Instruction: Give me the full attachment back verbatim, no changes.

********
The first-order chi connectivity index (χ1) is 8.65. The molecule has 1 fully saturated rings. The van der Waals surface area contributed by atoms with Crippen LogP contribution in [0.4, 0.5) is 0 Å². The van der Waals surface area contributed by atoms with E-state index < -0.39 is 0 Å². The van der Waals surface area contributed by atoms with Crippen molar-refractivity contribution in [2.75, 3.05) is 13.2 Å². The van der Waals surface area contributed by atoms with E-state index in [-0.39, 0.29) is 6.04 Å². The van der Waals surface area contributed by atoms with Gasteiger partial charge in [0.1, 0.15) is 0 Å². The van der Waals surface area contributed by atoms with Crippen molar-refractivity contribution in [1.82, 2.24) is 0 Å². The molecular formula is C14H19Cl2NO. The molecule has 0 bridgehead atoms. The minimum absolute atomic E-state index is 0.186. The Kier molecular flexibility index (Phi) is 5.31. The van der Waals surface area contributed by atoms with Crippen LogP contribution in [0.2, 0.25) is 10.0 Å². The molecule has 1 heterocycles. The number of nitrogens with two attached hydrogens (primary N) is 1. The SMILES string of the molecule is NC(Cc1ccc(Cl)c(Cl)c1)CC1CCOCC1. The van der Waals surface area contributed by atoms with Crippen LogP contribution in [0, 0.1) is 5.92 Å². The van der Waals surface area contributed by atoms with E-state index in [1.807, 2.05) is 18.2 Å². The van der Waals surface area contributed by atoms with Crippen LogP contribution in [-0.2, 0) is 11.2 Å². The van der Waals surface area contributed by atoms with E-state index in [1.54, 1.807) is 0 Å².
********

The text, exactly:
The first-order chi connectivity index (χ1) is 8.65. The molecule has 1 fully saturated rings. The van der Waals surface area contributed by atoms with Crippen LogP contribution in [0.4, 0.5) is 0 Å². The van der Waals surface area contributed by atoms with E-state index < -0.39 is 0 Å². The van der Waals surface area contributed by atoms with Crippen molar-refractivity contribution in [2.75, 3.05) is 13.2 Å². The van der Waals surface area contributed by atoms with E-state index in [-0.39, 0.29) is 6.04 Å². The van der Waals surface area contributed by atoms with Gasteiger partial charge in [0.1, 0.15) is 0 Å². The van der Waals surface area contributed by atoms with Crippen molar-refractivity contribution in [1.82, 2.24) is 0 Å². The molecular formula is C14H19Cl2NO. The molecule has 0 bridgehead atoms. The minimum absolute atomic E-state index is 0.186. The Kier molecular flexibility index (Phi) is 5.31. The van der Waals surface area contributed by atoms with Crippen LogP contribution in [0.2, 0.25) is 10.0 Å². The molecule has 1 heterocycles. The number of nitrogens with two attached hydrogens (primary N) is 1. The SMILES string of the molecule is NC(Cc1ccc(Cl)c(Cl)c1)CC1CCOCC1. The van der Waals surface area contributed by atoms with Crippen LogP contribution in [0, 0.1) is 5.92 Å². The van der Waals surface area contributed by atoms with E-state index in [1.807, 2.05) is 18.2 Å². The van der Waals surface area contributed by atoms with Crippen LogP contribution in [-0.2, 0) is 11.2 Å². The van der Waals surface area contributed by atoms with E-state index in [1.54, 1.807) is 0 Å².